The new commander-in-chief of the Thai army has warned in a veiled threat that he may unleash a coup if people “create riots” over the results of next February’s promised election.

The polls are expected to be won by allies of the current military regime, itself installed by a putsch four and a half years ago, but a surprise victory could be achieved by their civilian enemies.

Army Commander-in-Chief General Apirat Kongsompong’s remarks coincided with the first visit to Thailand by Admiral Phil Davidson, Commander of the US Indo-Pacific Command.

The US commander’s October 16-17 meetings included 2014 coup leader Prime Minister Prayuth Chan-ocha, his powerful Defense Minister Prawit Wongsuwan and newly appointed Supreme Commander General Ponpipaat Benyasri.

“The US remains committed, as a long-time friend and ally, to working with Thailand in advancing regional security and prosperity,” Admiral Davidson said.

Warning on political unrest

Asked during a news conference if the highly politicized US-trained army, which was placed under General Apirat’s command on October 1, would seize power if the junta’s civilian opponents achieved an unexpected victory in February, General Apirat replied: “If politics does not create riots, nothing will happen. There have been more than 10 military coups in the past, but previous ones were the result of political unrest.”

The military’s most recent coup in May 2014 came after pro-military protesters opposed to the elected civilian government, headed by Yingluck Shinawatra, blocked people from voting for a fresh administration and called on the army to restore order in Bangkok’s bloodied streets.

General Apirat reportedly led a major military unit, the 1st Division of the King’s Guard, during the 2014 coup. Indeed, General Apirat is the son of a 1991 coup leader, then-Supreme Commander General Sunthorn Kongsompong – who was educated in the US Army Infantry School at Fort Benning and the US Army Command and General Staff at Fort Leavenworth – who easily ousted a corrupt civilian government headed by Chatchai Choonhavan.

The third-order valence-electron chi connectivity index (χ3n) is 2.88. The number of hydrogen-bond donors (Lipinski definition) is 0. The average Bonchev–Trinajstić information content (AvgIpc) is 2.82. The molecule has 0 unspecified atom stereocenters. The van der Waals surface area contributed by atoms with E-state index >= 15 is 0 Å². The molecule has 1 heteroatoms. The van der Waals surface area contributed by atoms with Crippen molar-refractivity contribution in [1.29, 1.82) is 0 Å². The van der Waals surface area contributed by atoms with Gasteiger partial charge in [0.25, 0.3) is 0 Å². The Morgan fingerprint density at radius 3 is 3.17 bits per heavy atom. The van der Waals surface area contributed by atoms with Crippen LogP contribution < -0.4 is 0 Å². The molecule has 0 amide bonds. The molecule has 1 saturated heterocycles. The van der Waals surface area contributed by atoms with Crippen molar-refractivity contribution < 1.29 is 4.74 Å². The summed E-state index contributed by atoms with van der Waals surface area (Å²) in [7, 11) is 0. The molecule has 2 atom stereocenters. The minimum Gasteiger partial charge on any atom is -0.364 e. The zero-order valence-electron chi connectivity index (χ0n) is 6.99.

General Apirat is also secretary-general of the junta’s ruling body known as the National Council for Peace and Order, and he commands its Peacekeeping Force, which controls the army, navy, air force and police.

General Apirat’s warning on October 17 spread fear among Thai politicians, analysts and reporters, who predicted that if pro-democracy groups win against the odds and form a government after February’s election, their fragile administration could quickly be toppled, clamping this US ally back under suffocating military control.

“There have been no signs of potentially serious conflicts or unrest,” the less powerful General Pornpipat said, hoping to dampen anxiety about Thailand’s stability amid efforts to attract international investment, tourists and respect.

“Let us not jump the gun about incidents that have not happened, or are unlikely to occur, and make people worried,” General Pornpipat said.

Defense Minister Prawit said the next day: “What the army chief means is that if the country stays peaceful, there is nothing to worry about. So everything depends on the situation.”